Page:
Genesis | ‘Male and female they created them’: Pronouns and the community of God

This coming Sunday, we will focus on the first creation story (here). During the service, I plan to reflect on how God acts in the face of chaos; here, I want to comment on translation. What’s interesting is the name of God and the related issue of pronouns, that is, he/him; she/her; they/them. Most English translations just write ‘God’ and assign a male pronoun; not coincidentally, most English translations have been authored by men. (If in doubt, read through the list of contributors in the front of your Bible. It’s an entirely depressing exercise.)

When we go back to the text of Genesis 1, however, the word translated as ‘God’ is ‘Elohim.’ The Hebrew authors borrowed the name from Canaan, where El is the top god and Elohim is the council of gods over whom El presides. In other words, God’s name refers to a plural presence. Why a monotheistic religion kicks off its Scriptures with a borrowed name for God, and a council of gods at that, is a mystery, but it is a fascinating one worth pondering.

You probably know the story: Elohim creates all things, including the human in Elohim’s own image: both male and female Elohim creates them. In other words, there is no justification for referring to God here as male: and if you try to tell me that the male pronoun encompasses all genders, I will tell you from my personal experience that it does not. Our language has shifted, and ‘he’ no longer includes people like me, if indeed it ever did. If we’re going to talk respectfully with people, we will accept that few women feel included by male pronouns; and if we’re going to talk intelligently about this story, we will refer to God with the pronoun ‘they.’ This handy little word is delightfully ambiguous: It encompasses both singular and plural, male and female, just like the Elohim.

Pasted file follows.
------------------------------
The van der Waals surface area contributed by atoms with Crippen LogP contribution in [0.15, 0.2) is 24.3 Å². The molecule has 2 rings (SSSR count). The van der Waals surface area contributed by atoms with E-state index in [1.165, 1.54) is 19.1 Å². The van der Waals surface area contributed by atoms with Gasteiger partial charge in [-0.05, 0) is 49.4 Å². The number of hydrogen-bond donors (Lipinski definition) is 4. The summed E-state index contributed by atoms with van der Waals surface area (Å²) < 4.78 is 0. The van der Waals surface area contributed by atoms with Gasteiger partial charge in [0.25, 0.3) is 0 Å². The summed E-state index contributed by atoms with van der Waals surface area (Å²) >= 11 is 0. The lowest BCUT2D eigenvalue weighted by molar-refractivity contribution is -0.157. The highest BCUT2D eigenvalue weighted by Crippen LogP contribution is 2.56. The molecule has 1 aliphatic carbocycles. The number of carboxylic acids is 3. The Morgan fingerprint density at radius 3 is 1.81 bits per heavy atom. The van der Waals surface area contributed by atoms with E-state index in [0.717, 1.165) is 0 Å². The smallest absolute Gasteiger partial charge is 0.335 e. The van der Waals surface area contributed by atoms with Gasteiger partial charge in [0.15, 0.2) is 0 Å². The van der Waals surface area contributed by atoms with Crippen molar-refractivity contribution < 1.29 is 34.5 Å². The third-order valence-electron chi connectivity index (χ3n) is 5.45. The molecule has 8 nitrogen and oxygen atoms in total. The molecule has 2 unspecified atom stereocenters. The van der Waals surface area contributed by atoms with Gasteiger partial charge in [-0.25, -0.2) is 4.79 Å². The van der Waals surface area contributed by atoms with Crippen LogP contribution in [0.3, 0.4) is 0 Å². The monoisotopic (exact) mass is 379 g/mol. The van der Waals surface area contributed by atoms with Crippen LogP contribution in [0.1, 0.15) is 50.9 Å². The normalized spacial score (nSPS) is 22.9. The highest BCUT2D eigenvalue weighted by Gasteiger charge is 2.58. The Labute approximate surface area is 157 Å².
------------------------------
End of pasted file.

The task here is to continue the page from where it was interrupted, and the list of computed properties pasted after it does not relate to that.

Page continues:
So the next time you read Genesis 1:1-2:4a, every time you see God described as ‘he,’ substitute ‘they.’ Do this, reading aloud if you can. Listen to the difference. As someone made in God’s image, how does this make you feel? Does it affect how you experience your own gender, and your place in the created order? What possibilities does this open up? Are you resistant to this reading and, if so, why? Pray about this all: and as you pray try to address God not as a man, or even as a woman, but as a multiplicity of relationship, a relationship into which you, too, are called to participate.


Emailed to Sanctuary, 3 June 2020 © Alison Sampson, 2020. Image credit: Jenny Smith on Unsplash. For a longer piece on gender and the godhead, go here.


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